How Peaches Geldof brought Greek tragedy into the tabloids

Well, not exactly. But it’s not often that aspects of Classical literature find their way onto the gossip pages of the Mail Online. That is precisely what happened in the wake of Peaches Geldof’s decision to name her younger son Phaedra.

Actually, his full name is “Phaedra Bloom Forever”, which is quite ironic. Ironic because, in the world of Greek mythology and tragedy, Phaedra most certainly does not “bloom forever”.

Greek mythology relates that Phaedra married Theseus, who already had a son named Hippolytus. Phaedra fell in love with Hippolytus, and (after he rejected her advances) committed suicide, having written to Theseus to accuse Hippolytus of raping her. Hippolytus, incidentally, later died after Theseus consequently cursed him. And there you have it: a summary of the Classical significance of the name Phaedra, as well as a crude spoiler of the plot of Euripides’ tragedy Hippolytus.

In fact, the resonance of Phaedra is not confined to Classical mythology and drama. She has since been invoked in the works of Racine, Tsvetaeva, Swinburne and many others. To that list of literary luminaries who have recalled the name of Phaedra, we add Peaches Geldof.

You might be inclined to ask what my point is here. Does not Peaches Geldof have the right to give her son any name she should choose? Is it really any of my business that Geldof Jnr. should be (perhaps rather inauspiciously) named after a mythological character whose tragic death was immortalised in the works of Euripides? Or, indeed, that his mother should choose a woman’s name for a boy?

Perhaps, though, the name of Phaedra might not be as inauspicious as all that. In the Hippolytus, Phaedra is not marked out only by her barely controllable sexual desire. In fact, her character is largely defined by the conflict between this sexual desire and her conscious attempts to preserve a good reputation as a virtuous wife. Though she feels an urge to commit adultery, she also fights it, and curses adulterous women powerfully and memorably:

“There is one woman who should die horribly –
the one who first polluted her marriage,”

(Euripides Hippolytus 407, trans. Robert Bagg)

Perhaps “die horribly” doesn’t quite do justice to the powerful anger and harsh aural effect of the original “ὡς ὄλοιτο παγκάκως”. An alternative translation might read “may she perish in utter disgrace” (replicating the harsh sounds with sibilance), and there is certainly something to be said for the gravitas and weighty formality of “may all the world’s curses fall upon her shameless head” (as rendered by John Davie in the Penguin edition).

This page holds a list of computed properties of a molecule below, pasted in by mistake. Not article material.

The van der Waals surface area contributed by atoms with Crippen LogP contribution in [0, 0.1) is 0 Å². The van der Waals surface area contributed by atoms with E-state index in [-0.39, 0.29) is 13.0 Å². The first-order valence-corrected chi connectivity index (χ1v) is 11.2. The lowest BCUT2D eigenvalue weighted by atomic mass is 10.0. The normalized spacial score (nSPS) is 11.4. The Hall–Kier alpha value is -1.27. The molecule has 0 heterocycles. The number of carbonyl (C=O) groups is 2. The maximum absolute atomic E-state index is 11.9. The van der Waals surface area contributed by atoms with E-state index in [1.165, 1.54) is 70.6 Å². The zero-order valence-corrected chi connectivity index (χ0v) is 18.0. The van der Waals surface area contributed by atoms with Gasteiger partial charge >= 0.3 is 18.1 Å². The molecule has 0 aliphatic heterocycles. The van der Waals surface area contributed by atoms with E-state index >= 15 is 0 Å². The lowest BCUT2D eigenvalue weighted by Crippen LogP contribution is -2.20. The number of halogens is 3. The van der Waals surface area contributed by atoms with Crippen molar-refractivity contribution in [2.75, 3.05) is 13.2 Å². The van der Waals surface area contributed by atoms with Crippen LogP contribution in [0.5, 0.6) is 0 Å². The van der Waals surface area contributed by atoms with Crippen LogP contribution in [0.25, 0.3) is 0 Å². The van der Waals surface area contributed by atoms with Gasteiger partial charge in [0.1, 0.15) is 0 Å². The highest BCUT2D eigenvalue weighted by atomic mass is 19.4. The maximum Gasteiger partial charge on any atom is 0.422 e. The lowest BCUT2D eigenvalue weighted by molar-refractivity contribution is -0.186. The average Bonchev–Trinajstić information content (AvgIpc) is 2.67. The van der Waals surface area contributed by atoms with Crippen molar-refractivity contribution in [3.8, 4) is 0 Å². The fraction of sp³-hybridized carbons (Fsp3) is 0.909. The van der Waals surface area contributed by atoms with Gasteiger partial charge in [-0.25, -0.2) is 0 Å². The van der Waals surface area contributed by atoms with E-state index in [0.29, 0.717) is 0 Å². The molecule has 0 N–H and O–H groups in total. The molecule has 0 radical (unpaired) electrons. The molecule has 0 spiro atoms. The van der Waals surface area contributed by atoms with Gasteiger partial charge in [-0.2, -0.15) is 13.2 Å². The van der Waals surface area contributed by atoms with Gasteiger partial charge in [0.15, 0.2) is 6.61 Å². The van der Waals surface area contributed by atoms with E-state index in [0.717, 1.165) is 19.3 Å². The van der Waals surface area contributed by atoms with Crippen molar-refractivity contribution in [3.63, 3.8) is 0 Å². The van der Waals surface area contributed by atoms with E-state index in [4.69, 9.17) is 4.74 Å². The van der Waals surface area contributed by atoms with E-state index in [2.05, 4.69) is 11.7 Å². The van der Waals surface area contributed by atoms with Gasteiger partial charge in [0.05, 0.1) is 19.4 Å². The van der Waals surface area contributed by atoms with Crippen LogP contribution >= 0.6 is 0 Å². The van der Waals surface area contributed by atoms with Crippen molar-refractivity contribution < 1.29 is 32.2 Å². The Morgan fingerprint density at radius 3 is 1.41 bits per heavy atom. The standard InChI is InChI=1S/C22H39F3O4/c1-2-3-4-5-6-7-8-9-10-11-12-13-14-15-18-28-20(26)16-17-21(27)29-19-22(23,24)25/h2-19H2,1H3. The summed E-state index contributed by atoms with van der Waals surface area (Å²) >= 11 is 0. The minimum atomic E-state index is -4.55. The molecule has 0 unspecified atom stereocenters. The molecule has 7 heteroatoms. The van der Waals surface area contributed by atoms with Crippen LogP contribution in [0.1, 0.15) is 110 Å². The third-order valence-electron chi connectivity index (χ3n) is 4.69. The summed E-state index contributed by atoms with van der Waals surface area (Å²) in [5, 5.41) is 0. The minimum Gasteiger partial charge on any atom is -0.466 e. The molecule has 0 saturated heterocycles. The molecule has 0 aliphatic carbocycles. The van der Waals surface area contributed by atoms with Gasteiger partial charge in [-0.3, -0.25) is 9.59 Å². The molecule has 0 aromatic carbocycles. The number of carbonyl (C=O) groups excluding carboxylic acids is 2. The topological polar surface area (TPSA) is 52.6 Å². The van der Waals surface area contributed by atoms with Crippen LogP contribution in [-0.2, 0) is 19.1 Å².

In any case, what is clear is Phaedra’s strong belief that, as a wife, she must retain a good reputation. All the more so as an aristocratic wife:

“What seems chic in the palace
no matter how truly filthy
will swiftly thrive in every modest street.”
(Euripides Hippolytus 411-412, trans. Robert Bagg)

I might take this further. The dichotomy between the “palace” and the “modest street” in Phaedra’s perception can be equated with the difference between celebrities and the public in modern society. After all, Phaedra’s point does not necessarily relate to power or social rank. The timeless implication is that those in the public eye must set a good example to the rest of society by maintaining a virtuous reputation. This is part of Phaedra’s motivation, and encapsulates an attitude which sadly seems largely absent in modern-day celebrity culture.

I’m not expecting the full resurgence of an Athenian-style reputation-based moral
code in modern society. But when Phaedra Bloom Forever Geldof-Cohen grows up, perhaps he will show awareness of the value of a good reputation, the most beneficial part of his namesake’s legacy. And as such, maybe he could make some kind of a stand against celebrity scandals. Tragedy for the tabloids, perhaps.